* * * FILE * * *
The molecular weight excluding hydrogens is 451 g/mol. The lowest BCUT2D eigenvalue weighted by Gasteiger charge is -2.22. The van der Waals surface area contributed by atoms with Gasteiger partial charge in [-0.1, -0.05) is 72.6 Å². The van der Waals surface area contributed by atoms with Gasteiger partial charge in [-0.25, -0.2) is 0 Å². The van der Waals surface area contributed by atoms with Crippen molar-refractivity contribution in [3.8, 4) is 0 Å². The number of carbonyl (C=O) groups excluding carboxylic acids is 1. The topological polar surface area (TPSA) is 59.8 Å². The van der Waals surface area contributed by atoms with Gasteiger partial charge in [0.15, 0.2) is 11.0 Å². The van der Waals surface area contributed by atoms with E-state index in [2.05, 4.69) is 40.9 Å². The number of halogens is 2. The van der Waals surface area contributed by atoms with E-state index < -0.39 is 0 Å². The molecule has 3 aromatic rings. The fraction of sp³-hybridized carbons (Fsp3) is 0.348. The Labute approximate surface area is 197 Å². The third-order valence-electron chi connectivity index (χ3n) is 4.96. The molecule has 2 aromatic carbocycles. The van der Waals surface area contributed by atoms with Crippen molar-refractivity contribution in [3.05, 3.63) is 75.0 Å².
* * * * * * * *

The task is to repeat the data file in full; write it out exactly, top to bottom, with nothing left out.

The molecular weight excluding hydrogens is 451 g/mol. The lowest BCUT2D eigenvalue weighted by Gasteiger charge is -2.22. The van der Waals surface area contributed by atoms with Gasteiger partial charge in [-0.1, -0.05) is 72.6 Å². The van der Waals surface area contributed by atoms with Gasteiger partial charge in [-0.25, -0.2) is 0 Å². The van der Waals surface area contributed by atoms with Crippen molar-refractivity contribution in [3.8, 4) is 0 Å². The number of carbonyl (C=O) groups excluding carboxylic acids is 1. The topological polar surface area (TPSA) is 59.8 Å². The van der Waals surface area contributed by atoms with Gasteiger partial charge in [0.15, 0.2) is 11.0 Å². The van der Waals surface area contributed by atoms with E-state index in [2.05, 4.69) is 40.9 Å². The number of halogens is 2. The van der Waals surface area contributed by atoms with E-state index < -0.39 is 0 Å². The molecule has 3 aromatic rings. The fraction of sp³-hybridized carbons (Fsp3) is 0.348. The Labute approximate surface area is 197 Å². The third-order valence-electron chi connectivity index (χ3n) is 4.96. The molecule has 2 aromatic carbocycles. The van der Waals surface area contributed by atoms with Crippen molar-refractivity contribution in [3.05, 3.63) is 75.0 Å².